SNN: Brazilians Vote
Somerville, Mass. – Thousands of Brazilians from across four New England states hit the polls at Somerville High School to vote for Brazil’s next president on Oct. 26.
More than 8,000 people came to the Highland Avenue location from as far away as Maine, New Hampshire and Vermont, and of course, from Somerville. Their votes helped narrowly reelect incumbent President Dilma Rousseff to another term.
Many voters said they have been living in the United States for over a decade but wanted to help create a better future for family members living back home in Brazil.
Liliane Sousa Paiva said she grew up in a small village in Minas Gerais but has lived in Somerville for the past 26 years.
“Our connection with Brazil is still very strong and we have family over there and we care about what’s going on there politically wise and economic wise,” Paiva told Somerville Neighborhood News (SNN).
Paiva added that politics is important for Brazilians in Brazil as well as here in the United States, especially since Brazilians are considered relatively new arrivals. She recently attended an event for one of the candidates for the Massachusetts gubernatorial elections.
“We are trying to be present and be participative in both Brazil and United States,” she said.
Concord, NH, resident Karen Carlimbanchi said she traveled to Somerville so she could vote for Rousseff, who she said provided clean water to many parts of Brazil and invested in education.
“I am here to vote because I believe in Brazil,” she said.
Brazil allows dual citizenship, and all residents have a legal obligation to vote, Brazilian Consulate member Mary de Melo told SNN. She co-organized the Somerville election for the Boston consulate’s jurisdiction of Massachusetts, Maine, New Hampshire, and Vermont, which has 18,161 eligible voters.
“Somerville is [an] important center for the Brazilian community here at New England,” Deputy Consul Ronaldo Rodegher added.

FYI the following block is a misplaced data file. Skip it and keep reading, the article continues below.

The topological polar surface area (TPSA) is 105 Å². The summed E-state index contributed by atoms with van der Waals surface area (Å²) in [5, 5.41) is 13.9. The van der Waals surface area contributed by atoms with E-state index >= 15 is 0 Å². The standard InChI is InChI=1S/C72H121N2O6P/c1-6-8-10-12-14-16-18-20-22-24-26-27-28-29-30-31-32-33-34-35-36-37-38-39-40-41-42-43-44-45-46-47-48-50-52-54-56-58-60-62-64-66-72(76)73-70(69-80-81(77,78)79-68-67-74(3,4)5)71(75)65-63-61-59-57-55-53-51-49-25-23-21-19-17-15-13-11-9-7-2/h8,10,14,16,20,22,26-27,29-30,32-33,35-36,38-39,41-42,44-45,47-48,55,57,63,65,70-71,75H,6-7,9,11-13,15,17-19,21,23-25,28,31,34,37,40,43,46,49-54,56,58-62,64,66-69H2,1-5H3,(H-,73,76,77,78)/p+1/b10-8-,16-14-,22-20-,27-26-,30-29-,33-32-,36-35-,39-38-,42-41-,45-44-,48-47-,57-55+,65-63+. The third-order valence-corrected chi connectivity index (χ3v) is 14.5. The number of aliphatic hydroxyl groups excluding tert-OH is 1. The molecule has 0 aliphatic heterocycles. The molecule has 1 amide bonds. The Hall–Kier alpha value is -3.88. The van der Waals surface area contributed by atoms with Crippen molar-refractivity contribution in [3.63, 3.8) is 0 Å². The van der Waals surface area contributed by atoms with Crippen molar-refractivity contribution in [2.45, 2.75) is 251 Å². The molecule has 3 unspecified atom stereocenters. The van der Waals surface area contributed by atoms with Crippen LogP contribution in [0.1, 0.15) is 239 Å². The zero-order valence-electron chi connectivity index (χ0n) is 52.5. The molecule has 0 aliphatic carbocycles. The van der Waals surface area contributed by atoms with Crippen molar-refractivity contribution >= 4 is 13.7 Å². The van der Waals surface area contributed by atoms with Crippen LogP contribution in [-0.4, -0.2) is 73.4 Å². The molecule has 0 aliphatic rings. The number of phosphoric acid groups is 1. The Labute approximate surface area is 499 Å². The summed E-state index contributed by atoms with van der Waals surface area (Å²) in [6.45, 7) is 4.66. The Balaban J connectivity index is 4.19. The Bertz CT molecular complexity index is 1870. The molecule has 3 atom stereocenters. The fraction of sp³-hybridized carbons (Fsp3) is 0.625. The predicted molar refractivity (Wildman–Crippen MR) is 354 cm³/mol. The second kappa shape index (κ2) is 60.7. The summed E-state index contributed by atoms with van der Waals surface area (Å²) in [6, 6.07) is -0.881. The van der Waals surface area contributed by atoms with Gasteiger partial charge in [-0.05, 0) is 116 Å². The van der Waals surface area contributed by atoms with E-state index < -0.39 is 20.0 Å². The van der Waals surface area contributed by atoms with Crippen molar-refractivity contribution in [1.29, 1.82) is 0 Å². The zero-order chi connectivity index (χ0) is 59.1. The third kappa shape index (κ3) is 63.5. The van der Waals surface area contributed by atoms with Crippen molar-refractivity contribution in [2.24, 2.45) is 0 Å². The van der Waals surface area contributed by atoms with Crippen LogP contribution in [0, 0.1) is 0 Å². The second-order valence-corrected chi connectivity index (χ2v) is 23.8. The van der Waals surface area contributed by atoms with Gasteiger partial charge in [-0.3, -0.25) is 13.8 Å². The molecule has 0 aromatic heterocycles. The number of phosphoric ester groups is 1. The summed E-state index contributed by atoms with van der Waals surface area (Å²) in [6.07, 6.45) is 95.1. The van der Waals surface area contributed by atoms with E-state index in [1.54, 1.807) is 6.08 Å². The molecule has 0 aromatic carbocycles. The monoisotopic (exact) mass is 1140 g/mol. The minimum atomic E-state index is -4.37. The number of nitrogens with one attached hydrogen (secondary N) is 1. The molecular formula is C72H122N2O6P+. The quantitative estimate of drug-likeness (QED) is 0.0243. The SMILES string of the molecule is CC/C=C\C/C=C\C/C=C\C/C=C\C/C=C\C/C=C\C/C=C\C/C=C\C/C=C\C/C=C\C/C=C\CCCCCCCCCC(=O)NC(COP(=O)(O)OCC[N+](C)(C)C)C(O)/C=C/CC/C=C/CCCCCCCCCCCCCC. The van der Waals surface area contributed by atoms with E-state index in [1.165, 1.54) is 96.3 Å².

Of the eligible voters, 45.82% went to the polls, or around 8,300 Brazilians.
Even though voters abroad don’t decide the Brazilian elections, there is a sentimental importance for people to vote, Rodegher said.
“For the Brazilians who live here, it’s very important to come and feel that they belong and they have a relation with Brazil,” he said. “It’s a moment for them to come and keep their links with their mother country.”
De Melo said the polling location was stationed in Somerville during the 2002 and 2006 elections before moving to Framingham High School in 2010. She said Somerville was an attractive location because of its nearby subway and bus stations.
Outside the polls, 16-year-old Revere resident Fernanda Aiala said she was born in Boston but had lived Brazil for a few years. She came out to vote because much of her family is there and she cares about what goes in in the country.
“I’m doing my part to make Brazil a better country in general,” Aiala said.
Somerville resident Gleidson Sousa said he moved to the city from Rio de Janeiro 15 years ago.
“As a Brazilian, as a citizen, we’ve got the right to chose the right candidate. So if I have the right to vote I’m more than glad to do it,” he said. “Like every country, we have problems everywhere and I think we’ve got to chose the right president to represent our country.”